A bomb at a crowded market in Nigeria’s capital Abuja killed at least four people and injured more than a dozen during New Year’s Eve celebrations late on Friday.
Nigerian President Goodluck Jonathan blamed the blast on an Islamist group that claimed responsibility for bombings on Christmas Eve in central Nigeria that killed at least 80 people and urged the security forces to track down those responsible.
The explosion occurred at Mami market, a busy area where people congregate to socialize on the edge of the Sani Abacha army barracks, but not in its militarized area.
Boko Haram, a radical sect which wants Islamic law throughout Nigeria, said it was behind the bombings in Jos on Dec. 24, which also wounded more than 100.
The police say the group is blame for a series of shootings and blasts in northern Nigeria in the past week that come just four months before a presidential election in Nigeria that could heighten religious and ethnic rivalries in the oil exporter.
“There are four dead and at least 13 injured,” police spokesman Moshood Jimoh said. “The scene has been cordoned off by security agents and an investigation has commenced. Security has been tightened around the whole city.”
A worker at the military medical center in the barracks said at least 11 people had been killed and many more casualties were being taken to other hospitals in Abuja.
“Sixteen victims were brought into the hospital, four were dead, but the other 12 are in a stable condition,” Asokoro Hospital director-general Udofia Enefion said.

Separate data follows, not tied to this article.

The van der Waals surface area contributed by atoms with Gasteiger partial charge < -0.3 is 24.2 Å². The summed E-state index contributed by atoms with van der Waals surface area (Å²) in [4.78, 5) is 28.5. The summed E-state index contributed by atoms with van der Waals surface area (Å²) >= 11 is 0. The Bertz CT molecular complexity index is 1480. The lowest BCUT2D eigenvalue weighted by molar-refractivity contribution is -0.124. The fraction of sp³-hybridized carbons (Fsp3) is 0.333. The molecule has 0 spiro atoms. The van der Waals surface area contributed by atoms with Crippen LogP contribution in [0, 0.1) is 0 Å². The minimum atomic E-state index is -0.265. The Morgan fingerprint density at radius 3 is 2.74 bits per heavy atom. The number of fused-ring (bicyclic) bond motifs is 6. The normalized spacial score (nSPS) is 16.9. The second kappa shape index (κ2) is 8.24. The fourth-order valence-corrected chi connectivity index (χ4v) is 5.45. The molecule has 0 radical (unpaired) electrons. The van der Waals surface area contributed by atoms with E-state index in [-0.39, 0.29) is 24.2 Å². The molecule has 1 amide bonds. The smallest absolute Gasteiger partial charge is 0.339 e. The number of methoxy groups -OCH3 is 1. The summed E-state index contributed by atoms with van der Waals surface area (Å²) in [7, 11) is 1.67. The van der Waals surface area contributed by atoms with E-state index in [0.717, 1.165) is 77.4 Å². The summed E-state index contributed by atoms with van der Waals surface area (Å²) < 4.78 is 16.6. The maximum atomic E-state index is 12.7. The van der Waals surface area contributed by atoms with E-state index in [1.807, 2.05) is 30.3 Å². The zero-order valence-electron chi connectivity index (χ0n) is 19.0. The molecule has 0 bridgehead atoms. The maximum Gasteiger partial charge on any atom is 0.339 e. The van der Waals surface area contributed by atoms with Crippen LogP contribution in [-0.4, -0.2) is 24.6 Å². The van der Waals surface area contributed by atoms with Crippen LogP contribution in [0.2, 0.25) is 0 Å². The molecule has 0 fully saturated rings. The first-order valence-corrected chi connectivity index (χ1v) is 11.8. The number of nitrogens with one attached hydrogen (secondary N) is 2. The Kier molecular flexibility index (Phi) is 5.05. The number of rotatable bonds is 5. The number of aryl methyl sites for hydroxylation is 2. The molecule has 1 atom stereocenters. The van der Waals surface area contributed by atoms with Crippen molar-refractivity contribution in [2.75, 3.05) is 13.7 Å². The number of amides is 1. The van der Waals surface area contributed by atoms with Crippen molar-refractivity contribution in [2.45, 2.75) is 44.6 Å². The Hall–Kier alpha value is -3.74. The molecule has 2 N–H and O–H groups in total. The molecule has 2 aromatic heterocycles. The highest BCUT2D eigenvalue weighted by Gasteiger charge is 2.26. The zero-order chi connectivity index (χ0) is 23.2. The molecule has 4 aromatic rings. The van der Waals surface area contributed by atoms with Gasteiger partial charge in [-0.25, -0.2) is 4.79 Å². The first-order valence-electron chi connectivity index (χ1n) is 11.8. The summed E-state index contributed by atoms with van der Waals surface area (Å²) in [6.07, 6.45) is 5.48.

One witness said he was approaching the market to join the New Year’s Eve celebrations when he heard the blast.
“People ran in different directions. There were scores of bodies — dead and wounded. They used army trucks to pack them away,” said Eric, a regular user of the market.
The president said in a statement: “Tonight, evil people determined to turn the joys of fellow Nigerians to ashes detonated a bomb at a barracks market in the federal capital city. Basking in their nefarious success in Jos on Christmas Eve, they have once again knifed at the heartstrings of a nation decked out in gaiety, celebrating New Year’s Eve.”
The flare-up of violence has come at a bad time for Jonathan, who inherited the office when former president Umaru Yar’Adua died in May and will contest ruling party primaries this month in a step toward April’s presidential election.
Jonathan can ill afford a security crisis, as any unrest in Africa’s most populous nation is likely to be used by his rivals to undermine his credibility.
Nigerian elections usually favor the incumbent and Jonathan is still the frontrunner, but his campaign is controversial.
An unofficial party pact says that power within the ruling People’s Democratic Party should rotate between the mostly Muslim north and largely Christian south every two terms.
Yar’Adua, a northerner, died during his first term, and some northern factions are opposed to the candidacy of Jonathan, a southerner. He faces a northern challenge from former vice president Atiku Abubakar for the party nomination.
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